The Zoological Society of London is collaborating with a non-profit to develop a sensor and satellite network.
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ZSL (Zoological Society of London), one of the most famous zoos in Europe, has teamed up with non-profit technology company Digital Catapult to support the development of anti-poaching technology. The partnership will use the Internet of Things (IoT) and Low Power Wide Area Network (LPWAN) technologies to create a sensor and satellite-enabled network that will be able to help conservationists monitor wildlife and respond to poaching threats on land and sea in some of the world’s most remote national parks.
Up to 35,000 African elephants were killed by poachers in 2016, and black rhino and mountain gorilla populations continue to be at high risk. LPWAN could help prevent poaching in game reserves by enabling remote sensors to communicate with one another over long distance while using only a small amount of power. These connected sensors are able to detect activities nearby and determine whether these originate from wildlife or poachers, creating immediate alerts for those monitoring the area.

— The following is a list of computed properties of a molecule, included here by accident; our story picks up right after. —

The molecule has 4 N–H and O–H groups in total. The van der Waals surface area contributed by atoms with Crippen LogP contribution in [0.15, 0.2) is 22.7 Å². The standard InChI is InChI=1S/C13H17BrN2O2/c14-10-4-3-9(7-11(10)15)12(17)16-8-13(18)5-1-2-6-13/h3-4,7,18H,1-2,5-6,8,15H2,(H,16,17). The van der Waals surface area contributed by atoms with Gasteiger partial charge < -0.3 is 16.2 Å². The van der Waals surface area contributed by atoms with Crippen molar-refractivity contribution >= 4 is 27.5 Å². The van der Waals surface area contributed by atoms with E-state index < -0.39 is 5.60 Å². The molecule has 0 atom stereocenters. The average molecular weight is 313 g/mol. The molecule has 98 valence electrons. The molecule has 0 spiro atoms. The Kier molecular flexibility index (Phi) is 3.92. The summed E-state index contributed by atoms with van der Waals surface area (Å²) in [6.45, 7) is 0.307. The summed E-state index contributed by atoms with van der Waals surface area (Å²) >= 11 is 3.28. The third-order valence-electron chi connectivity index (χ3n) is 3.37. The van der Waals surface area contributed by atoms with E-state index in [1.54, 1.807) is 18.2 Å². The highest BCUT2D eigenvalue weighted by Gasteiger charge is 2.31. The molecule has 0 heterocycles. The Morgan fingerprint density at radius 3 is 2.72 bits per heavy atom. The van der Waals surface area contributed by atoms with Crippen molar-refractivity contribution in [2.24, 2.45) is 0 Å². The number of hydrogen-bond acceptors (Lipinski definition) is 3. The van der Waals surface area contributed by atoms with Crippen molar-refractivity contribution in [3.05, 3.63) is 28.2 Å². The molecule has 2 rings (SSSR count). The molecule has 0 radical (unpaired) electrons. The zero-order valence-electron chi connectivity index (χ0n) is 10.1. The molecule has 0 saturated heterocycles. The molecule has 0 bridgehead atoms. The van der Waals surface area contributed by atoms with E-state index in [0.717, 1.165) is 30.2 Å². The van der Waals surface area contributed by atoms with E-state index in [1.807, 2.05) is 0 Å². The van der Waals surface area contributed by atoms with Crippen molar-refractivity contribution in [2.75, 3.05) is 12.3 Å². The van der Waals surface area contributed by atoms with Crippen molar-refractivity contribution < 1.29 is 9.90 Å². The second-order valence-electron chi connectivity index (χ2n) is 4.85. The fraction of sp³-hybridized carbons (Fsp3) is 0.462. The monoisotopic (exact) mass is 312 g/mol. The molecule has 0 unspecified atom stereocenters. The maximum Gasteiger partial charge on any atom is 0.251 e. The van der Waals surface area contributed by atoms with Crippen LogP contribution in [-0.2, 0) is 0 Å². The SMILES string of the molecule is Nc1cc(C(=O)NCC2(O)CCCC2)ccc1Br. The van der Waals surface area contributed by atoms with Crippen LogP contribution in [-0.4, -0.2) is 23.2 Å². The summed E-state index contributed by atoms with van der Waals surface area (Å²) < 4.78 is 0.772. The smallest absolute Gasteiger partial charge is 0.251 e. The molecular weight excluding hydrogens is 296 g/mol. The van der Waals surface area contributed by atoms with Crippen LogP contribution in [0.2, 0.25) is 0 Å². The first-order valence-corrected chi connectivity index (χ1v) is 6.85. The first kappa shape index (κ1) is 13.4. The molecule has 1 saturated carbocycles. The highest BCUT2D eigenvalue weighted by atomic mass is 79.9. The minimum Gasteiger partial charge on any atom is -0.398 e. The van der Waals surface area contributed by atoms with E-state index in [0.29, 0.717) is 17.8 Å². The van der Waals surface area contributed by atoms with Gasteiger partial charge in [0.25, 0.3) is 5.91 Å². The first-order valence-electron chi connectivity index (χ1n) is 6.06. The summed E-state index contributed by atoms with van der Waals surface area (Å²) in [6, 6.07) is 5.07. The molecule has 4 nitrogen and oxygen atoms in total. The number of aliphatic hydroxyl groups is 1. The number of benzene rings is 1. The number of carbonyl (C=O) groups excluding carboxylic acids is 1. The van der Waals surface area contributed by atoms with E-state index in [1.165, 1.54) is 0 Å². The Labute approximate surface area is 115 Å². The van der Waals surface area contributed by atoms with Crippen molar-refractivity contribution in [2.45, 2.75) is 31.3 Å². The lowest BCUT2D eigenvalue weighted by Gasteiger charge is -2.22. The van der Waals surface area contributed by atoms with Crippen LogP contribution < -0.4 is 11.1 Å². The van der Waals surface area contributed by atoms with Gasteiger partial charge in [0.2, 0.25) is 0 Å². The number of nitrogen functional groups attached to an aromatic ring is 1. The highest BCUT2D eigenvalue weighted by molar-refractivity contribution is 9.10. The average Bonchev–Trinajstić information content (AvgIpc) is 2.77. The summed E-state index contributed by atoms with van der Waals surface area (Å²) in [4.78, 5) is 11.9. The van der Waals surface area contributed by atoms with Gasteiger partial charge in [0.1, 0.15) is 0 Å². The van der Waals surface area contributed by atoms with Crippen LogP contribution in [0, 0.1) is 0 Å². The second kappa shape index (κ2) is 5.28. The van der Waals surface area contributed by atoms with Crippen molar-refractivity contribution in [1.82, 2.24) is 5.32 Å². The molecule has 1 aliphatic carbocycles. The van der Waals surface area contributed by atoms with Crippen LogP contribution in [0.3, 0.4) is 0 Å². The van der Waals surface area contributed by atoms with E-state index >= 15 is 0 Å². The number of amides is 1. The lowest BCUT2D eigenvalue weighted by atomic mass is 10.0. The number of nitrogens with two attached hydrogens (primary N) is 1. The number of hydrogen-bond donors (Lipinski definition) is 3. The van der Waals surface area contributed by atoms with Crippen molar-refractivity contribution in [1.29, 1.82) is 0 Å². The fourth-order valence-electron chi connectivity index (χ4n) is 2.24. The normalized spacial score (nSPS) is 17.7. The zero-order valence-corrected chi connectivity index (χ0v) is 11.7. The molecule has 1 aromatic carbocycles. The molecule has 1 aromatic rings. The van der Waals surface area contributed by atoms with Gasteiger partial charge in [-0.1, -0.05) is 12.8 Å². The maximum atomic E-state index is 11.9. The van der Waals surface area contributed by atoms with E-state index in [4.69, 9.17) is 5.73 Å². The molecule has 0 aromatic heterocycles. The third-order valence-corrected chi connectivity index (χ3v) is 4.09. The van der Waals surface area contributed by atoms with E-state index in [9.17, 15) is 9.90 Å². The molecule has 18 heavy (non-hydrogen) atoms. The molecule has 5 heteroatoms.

Digital Catapult has installed a LPWAN base station at the ZSL headquarters at London Zoo, which will enable prototypes to be tested on site. This technology will build on the revolutionary work already underway in areas including Kenya, Nepal, Australia, the Chagos Archipelago, and Antarctica.
The practise of poaching has been the target of many technology companies, with a similar project using artificial intelligence to monitor poachers recently coming to light. One of the many devastating impacts of poaching is the potential to cause extinction of some animals, and one startup has tackled this potential catastrophe with rhinos by producing a 3D printed horn that could help the species avoid being a target. As more innovations of this nature continue to astound Springwise, how else could technology help wild animals facing threat?